Globalization, Poverty and Development in Africa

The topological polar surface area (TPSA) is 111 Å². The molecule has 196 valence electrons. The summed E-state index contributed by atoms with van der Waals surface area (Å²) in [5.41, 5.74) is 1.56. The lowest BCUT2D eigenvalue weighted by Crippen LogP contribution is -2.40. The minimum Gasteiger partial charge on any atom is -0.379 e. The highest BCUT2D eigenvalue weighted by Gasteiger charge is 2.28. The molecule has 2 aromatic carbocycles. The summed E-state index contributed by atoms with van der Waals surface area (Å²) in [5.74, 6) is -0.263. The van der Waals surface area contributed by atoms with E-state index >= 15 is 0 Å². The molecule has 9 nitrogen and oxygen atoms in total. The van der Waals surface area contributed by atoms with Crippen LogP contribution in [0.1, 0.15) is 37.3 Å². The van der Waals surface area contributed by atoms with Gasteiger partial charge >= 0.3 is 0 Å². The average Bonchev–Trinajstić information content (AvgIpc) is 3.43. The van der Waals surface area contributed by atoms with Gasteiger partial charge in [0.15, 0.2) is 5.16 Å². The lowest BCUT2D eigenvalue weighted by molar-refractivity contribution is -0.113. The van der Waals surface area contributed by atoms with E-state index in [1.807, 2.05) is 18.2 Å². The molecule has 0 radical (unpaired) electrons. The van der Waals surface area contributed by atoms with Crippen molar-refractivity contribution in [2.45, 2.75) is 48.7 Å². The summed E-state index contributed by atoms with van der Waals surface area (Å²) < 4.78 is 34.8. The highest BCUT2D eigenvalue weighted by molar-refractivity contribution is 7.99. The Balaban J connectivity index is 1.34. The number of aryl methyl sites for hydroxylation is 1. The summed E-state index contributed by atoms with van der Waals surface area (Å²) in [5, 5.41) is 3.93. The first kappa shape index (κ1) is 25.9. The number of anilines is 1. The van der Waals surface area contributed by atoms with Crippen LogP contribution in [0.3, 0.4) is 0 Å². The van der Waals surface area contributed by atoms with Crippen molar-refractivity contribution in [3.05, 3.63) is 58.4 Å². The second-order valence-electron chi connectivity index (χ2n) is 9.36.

Poverty, hunger and disease have today remained widespread in Africa. The worldwide promotion of neo-liberal economic policies since the 1980s and 1990s by global governance institutions has the more been accompanied by increasing inequalities within and between states. Within the Third World countries, the adverse impact of globalization has been more acutely felt as countries has been forced to adopt free market policies as a precondition for debt rescheduling and in the hope of attracting new investment to spur development. By and large, it is only in recent time that development scholars became better placed to engage with the interrelated issues of poverty, development and hunger in this era of globalization. This extended to influence the diplomatic world, where interest in these issues is necessary; spurred on by fears of terrorist threats and recognition of the uneven impact of globalization. This paper examined the interconnection between poverty, hunger, development and globalization. Theoretically it was anchored on the Liberal approach to politics. Analyzing these issues as they affect African countries vis-à-vis the other developed countries of the world in this era of globalization, the paper argued that globalization has led to African people losing their job in the local production process or as a long run effect, these local producers abandoning their own production as a result of lack of patronage in favour of foreign products; the domestic products in African countries being disrupted and consumer preferences in the importing countries changed in line with the cheap imports; export markets for the developed industrial countries in Europe being created; stress on the cash crop production resulting in the divorce towards export oriented, large scale, intensively mechanized productions; the African countries not being able to match these needs thereby leading to their GDP continually worsening with people living below poverty line increasing in the face of their underdevelopment. Yet, these African countries still co-exist with the European countries with developed market economy in the globalized world. The paper therefore concludes that Africa is faced with awesome development challenges and globalization accounts for this as Africa is thrown into a competitive situation with the west as an underdog. Equally is that if sub-Saharan African countries continue on their current course, it will take them another one hundred and fifty years to reach the millennium development goal (MDG) target of halving poverty and their underdevelopment situation continues to worsen.